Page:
The Mustache Affair in Grand Rapids, as reported on by the Commercial Media in 1966

(Special Thanks to the Grand Rapids Public Library and the Grand Rapids City Archives for assisting with finding the material sources here.)

Chapter 4 of Todd Robinson’s important and insightful book, A City Within a City: The Black Freedom Struggle in Grand Rapids, Michigan, focuses on what he calls the Mustache Saga.

The Mustache Saga is really about students, particularly black students asserting themselves around changing school policy and developing greater political and cultural consciousness.

In the mid-1960s, the black community in Grand Rapids and across the nation, was organizing for more rights, more freedom and more power. It is within this context that the Mustache Saga takes place.

The Grand Rapids Public Schools were faced with greater segregation and other inequities in the local school system. The Grand Rapids Press ran a piece as early as 1962 about dropout rates amongst African American students, with the article placing all of the blame on those students and parents. (See pages 1 & 2 in the document GRPS Mustache Saga

Beginning with the 1966 school year, we begin to see students engaged in their own forms of resistance, that were both political and cultural. Responding to an increased crackdown on dress code and appearance, some students protested these standards growing mustaches.

This resistance culminated on November 15, with a student walkout, involving at least 400 GRPS students from South High and joining them were several GVSU students, along with adults from the black community. (see pages 3 – 9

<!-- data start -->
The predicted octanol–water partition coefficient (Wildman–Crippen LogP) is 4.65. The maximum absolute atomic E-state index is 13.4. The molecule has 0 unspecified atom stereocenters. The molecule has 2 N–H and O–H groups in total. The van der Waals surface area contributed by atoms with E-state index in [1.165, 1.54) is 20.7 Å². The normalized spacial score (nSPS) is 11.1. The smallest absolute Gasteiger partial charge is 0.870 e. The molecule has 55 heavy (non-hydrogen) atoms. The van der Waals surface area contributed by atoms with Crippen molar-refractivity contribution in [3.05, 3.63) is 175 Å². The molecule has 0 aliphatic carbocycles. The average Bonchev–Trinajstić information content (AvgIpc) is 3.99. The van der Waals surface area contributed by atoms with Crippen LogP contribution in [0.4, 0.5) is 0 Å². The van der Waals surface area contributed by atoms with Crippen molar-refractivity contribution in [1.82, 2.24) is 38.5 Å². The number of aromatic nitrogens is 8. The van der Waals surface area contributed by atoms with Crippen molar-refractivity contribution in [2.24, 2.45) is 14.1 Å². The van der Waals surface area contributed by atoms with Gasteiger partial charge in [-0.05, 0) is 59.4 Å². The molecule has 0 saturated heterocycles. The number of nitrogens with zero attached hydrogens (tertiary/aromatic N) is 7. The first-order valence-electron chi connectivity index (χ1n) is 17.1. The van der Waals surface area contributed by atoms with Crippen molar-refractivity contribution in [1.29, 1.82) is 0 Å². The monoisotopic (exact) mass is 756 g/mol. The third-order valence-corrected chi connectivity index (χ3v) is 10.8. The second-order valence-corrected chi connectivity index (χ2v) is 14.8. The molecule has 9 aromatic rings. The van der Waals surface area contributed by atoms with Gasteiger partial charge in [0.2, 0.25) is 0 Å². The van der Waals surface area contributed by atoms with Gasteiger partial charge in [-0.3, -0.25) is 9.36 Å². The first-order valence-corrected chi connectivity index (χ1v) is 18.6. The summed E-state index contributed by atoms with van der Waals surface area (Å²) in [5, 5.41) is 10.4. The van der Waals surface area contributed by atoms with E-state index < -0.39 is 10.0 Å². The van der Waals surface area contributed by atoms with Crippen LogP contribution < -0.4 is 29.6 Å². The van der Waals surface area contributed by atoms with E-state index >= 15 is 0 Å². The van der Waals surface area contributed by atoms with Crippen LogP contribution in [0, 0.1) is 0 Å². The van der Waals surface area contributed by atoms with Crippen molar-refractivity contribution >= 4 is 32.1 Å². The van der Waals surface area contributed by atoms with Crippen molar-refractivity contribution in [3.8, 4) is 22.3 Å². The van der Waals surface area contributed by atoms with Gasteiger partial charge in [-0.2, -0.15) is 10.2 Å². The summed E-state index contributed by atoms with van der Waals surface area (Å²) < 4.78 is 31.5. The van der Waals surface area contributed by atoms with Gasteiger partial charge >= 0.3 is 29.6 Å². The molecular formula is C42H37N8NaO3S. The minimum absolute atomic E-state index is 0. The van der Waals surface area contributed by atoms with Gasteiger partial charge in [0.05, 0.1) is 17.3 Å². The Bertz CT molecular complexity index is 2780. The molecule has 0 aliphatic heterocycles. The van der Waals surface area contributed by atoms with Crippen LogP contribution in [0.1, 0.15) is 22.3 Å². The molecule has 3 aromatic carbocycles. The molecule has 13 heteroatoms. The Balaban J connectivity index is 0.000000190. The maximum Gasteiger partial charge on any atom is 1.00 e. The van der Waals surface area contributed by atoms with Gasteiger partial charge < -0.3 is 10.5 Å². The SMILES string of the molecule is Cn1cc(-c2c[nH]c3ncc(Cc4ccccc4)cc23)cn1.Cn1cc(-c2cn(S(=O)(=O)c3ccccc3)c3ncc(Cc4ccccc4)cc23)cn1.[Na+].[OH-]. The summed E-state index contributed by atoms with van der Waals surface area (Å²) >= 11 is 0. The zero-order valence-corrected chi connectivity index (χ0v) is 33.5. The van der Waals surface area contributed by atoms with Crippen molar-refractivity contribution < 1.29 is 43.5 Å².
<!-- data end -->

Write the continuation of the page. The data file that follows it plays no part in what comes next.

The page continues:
The Grand Rapids School Board spent most of their meeting on November 16, 1966 discussing the matter. You can read the proceedings from that meeting at this link

One other example of local media coverage of the Mustache Saga was an editorial from WOOD TV 8, which also ran on November 16, 1966. The editorial was condescending towards students and demonstrated a clear racial bias on the matter. We are posting the editorial since it is important to read in its entirety.

Lastly, it should be noted that this student led resistance to GRPS school policy was part of the growing anger and frustration that a growing number in the black community were experiencing, which eventually erupted in July 1967, after GR police officers abused and arrested black youth. That incident led to 3 days of rioting, which we have written about. This July will be the 50th anniversary of the race riot in Grand Rapids.

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